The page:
A packed holiday jet made an emergency landing after a series of errors by the pilot who was stressed about being demoted, a report has revealed.

The Thomas Cook plane with 235 passengers and seven crew on board touched down with critically low fuel levels, according to an inquiry.

It was due to land at Newcastle but diverted to Manchester, which has a longer runway, after a fault with the wing flaps.

The switch meant the plane would be in the air for about 20 minutes more than planned – burning more fuel.

The Boeing 757 pilot could have gone to Edinburgh – which was closer – or headed back to Newcastle once the flap problem was fixed, the report said.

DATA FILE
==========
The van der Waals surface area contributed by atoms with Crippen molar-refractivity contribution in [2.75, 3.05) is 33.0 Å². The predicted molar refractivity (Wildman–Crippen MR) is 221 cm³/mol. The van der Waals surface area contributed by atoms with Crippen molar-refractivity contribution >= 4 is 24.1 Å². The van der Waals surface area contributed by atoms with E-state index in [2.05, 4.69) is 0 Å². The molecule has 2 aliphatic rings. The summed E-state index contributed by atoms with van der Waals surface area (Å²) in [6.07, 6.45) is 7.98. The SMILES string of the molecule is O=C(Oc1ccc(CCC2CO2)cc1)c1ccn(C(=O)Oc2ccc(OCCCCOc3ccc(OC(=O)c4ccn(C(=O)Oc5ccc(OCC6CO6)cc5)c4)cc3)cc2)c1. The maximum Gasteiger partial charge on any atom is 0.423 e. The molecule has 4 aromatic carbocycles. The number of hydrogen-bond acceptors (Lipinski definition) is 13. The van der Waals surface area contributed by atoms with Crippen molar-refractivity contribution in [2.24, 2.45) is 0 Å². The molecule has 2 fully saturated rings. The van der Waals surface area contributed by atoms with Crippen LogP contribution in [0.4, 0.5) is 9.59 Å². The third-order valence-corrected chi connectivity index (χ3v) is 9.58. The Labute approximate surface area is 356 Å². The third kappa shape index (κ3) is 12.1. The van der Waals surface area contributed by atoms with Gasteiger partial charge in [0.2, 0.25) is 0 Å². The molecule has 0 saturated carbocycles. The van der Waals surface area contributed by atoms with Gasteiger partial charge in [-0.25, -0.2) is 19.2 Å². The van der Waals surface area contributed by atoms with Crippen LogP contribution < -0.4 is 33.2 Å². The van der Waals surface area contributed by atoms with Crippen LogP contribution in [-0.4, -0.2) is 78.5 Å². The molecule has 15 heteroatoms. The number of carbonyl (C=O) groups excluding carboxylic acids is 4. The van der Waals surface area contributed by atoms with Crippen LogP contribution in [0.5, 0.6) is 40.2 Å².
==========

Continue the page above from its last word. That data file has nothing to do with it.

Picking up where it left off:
Instead, he continued to Manchester and eventually landed with just 900kg of fuel left. The jet should have had 1,627kg of “final reserve”.

The Air Accidents Investigation Branch said the “low and imbalanced fuel state … could have had serious implications”.

Experts said that at the time, the pilot was worried about being reduced in rank and taking a pay cut, and “sensed that the airline was in turmoil due to a major internal re-organisation programme”.

A report said: “The direct effect for him was that he had been told that he would be one of several captains who would be demoted to first officer … and that his salary would reduce significantly.”

The drama unfolded as the plane was returning to Newcastle from Fuerteventura when it was ordered to “go-around” and make another approach to the runway.

A problem with the wing flap persuaded the crew to divert to a longer runway, but while flying to Manchester they made a series of mid-air errors, failed to carry out basic checks and ignored standard practices.

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